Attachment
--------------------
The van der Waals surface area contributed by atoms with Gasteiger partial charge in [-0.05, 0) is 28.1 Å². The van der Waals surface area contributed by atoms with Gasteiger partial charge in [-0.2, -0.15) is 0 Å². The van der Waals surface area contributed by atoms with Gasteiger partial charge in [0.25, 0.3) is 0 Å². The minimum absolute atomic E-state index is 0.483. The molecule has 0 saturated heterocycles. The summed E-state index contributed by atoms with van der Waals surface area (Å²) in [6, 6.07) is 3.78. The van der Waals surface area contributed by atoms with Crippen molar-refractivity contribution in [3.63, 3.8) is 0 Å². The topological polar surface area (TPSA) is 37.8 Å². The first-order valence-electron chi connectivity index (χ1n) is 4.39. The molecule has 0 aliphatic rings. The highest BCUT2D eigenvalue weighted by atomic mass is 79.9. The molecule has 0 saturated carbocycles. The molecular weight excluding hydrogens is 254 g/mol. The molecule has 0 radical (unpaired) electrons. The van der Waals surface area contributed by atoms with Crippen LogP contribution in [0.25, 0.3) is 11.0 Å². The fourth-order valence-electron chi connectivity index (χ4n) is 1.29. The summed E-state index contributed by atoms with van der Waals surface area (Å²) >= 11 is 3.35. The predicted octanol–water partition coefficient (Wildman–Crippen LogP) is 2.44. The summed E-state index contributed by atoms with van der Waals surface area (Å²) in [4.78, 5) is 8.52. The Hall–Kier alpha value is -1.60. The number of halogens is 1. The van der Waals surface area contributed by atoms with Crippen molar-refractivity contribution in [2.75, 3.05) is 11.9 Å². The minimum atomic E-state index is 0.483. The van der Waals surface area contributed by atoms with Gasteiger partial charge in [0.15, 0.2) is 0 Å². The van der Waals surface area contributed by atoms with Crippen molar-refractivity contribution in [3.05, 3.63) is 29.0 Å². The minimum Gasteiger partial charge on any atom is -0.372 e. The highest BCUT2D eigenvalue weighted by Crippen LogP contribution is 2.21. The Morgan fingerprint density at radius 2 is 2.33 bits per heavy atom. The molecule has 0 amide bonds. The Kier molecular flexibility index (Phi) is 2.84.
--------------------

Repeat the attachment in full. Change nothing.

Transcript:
The van der Waals surface area contributed by atoms with Gasteiger partial charge in [-0.05, 0) is 28.1 Å². The van der Waals surface area contributed by atoms with Gasteiger partial charge in [-0.2, -0.15) is 0 Å². The van der Waals surface area contributed by atoms with Gasteiger partial charge in [0.25, 0.3) is 0 Å². The minimum absolute atomic E-state index is 0.483. The molecule has 0 saturated heterocycles. The summed E-state index contributed by atoms with van der Waals surface area (Å²) in [6, 6.07) is 3.78. The van der Waals surface area contributed by atoms with Crippen molar-refractivity contribution in [3.63, 3.8) is 0 Å². The topological polar surface area (TPSA) is 37.8 Å². The first-order valence-electron chi connectivity index (χ1n) is 4.39. The molecule has 0 aliphatic rings. The highest BCUT2D eigenvalue weighted by atomic mass is 79.9. The molecule has 0 saturated carbocycles. The molecular weight excluding hydrogens is 254 g/mol. The molecule has 0 radical (unpaired) electrons. The van der Waals surface area contributed by atoms with Crippen LogP contribution in [0.25, 0.3) is 11.0 Å². The fourth-order valence-electron chi connectivity index (χ4n) is 1.29. The summed E-state index contributed by atoms with van der Waals surface area (Å²) >= 11 is 3.35. The predicted octanol–water partition coefficient (Wildman–Crippen LogP) is 2.44. The summed E-state index contributed by atoms with van der Waals surface area (Å²) in [4.78, 5) is 8.52. The Hall–Kier alpha value is -1.60. The number of halogens is 1. The van der Waals surface area contributed by atoms with Crippen molar-refractivity contribution in [2.75, 3.05) is 11.9 Å². The minimum atomic E-state index is 0.483. The van der Waals surface area contributed by atoms with Gasteiger partial charge in [0.15, 0.2) is 0 Å². The van der Waals surface area contributed by atoms with Crippen molar-refractivity contribution in [3.05, 3.63) is 29.0 Å². The minimum Gasteiger partial charge on any atom is -0.372 e. The highest BCUT2D eigenvalue weighted by Crippen LogP contribution is 2.21. The Morgan fingerprint density at radius 2 is 2.33 bits per heavy atom. The molecule has 0 amide bonds. The Kier molecular flexibility index (Phi) is 2.84.